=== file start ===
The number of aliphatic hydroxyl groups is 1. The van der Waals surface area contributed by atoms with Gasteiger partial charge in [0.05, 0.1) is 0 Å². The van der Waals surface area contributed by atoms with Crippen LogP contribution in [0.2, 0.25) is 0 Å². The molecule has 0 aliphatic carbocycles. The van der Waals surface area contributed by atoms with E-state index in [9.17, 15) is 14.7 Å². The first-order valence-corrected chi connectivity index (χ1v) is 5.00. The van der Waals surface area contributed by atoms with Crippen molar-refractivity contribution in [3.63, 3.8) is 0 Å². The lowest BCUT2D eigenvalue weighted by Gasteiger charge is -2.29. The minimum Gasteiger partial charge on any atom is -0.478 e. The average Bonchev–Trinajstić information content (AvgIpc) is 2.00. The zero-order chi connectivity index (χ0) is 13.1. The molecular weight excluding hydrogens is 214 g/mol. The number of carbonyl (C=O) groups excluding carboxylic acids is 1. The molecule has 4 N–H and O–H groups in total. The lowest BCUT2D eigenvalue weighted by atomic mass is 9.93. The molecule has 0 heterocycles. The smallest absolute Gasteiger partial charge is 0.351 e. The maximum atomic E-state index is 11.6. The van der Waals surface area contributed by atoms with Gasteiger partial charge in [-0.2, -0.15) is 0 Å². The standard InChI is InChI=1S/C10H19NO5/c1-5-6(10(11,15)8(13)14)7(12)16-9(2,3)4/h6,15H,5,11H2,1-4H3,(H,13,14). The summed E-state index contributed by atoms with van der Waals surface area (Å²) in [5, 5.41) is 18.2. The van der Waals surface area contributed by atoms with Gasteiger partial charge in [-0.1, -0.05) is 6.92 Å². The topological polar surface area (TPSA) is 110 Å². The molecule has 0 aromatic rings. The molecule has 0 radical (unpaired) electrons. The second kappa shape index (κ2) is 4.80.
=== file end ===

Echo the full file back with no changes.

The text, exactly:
The number of aliphatic hydroxyl groups is 1. The van der Waals surface area contributed by atoms with Gasteiger partial charge in [0.05, 0.1) is 0 Å². The van der Waals surface area contributed by atoms with Crippen LogP contribution in [0.2, 0.25) is 0 Å². The molecule has 0 aliphatic carbocycles. The van der Waals surface area contributed by atoms with E-state index in [9.17, 15) is 14.7 Å². The first-order valence-corrected chi connectivity index (χ1v) is 5.00. The van der Waals surface area contributed by atoms with Crippen molar-refractivity contribution in [3.63, 3.8) is 0 Å². The lowest BCUT2D eigenvalue weighted by Gasteiger charge is -2.29. The minimum Gasteiger partial charge on any atom is -0.478 e. The average Bonchev–Trinajstić information content (AvgIpc) is 2.00. The zero-order chi connectivity index (χ0) is 13.1. The molecular weight excluding hydrogens is 214 g/mol. The number of carbonyl (C=O) groups excluding carboxylic acids is 1. The molecule has 4 N–H and O–H groups in total. The lowest BCUT2D eigenvalue weighted by atomic mass is 9.93. The molecule has 0 heterocycles. The smallest absolute Gasteiger partial charge is 0.351 e. The maximum atomic E-state index is 11.6. The van der Waals surface area contributed by atoms with Gasteiger partial charge in [-0.2, -0.15) is 0 Å². The standard InChI is InChI=1S/C10H19NO5/c1-5-6(10(11,15)8(13)14)7(12)16-9(2,3)4/h6,15H,5,11H2,1-4H3,(H,13,14). The summed E-state index contributed by atoms with van der Waals surface area (Å²) in [5, 5.41) is 18.2. The van der Waals surface area contributed by atoms with Gasteiger partial charge in [-0.1, -0.05) is 6.92 Å². The topological polar surface area (TPSA) is 110 Å². The molecule has 0 aromatic rings. The molecule has 0 radical (unpaired) electrons. The second kappa shape index (κ2) is 4.80.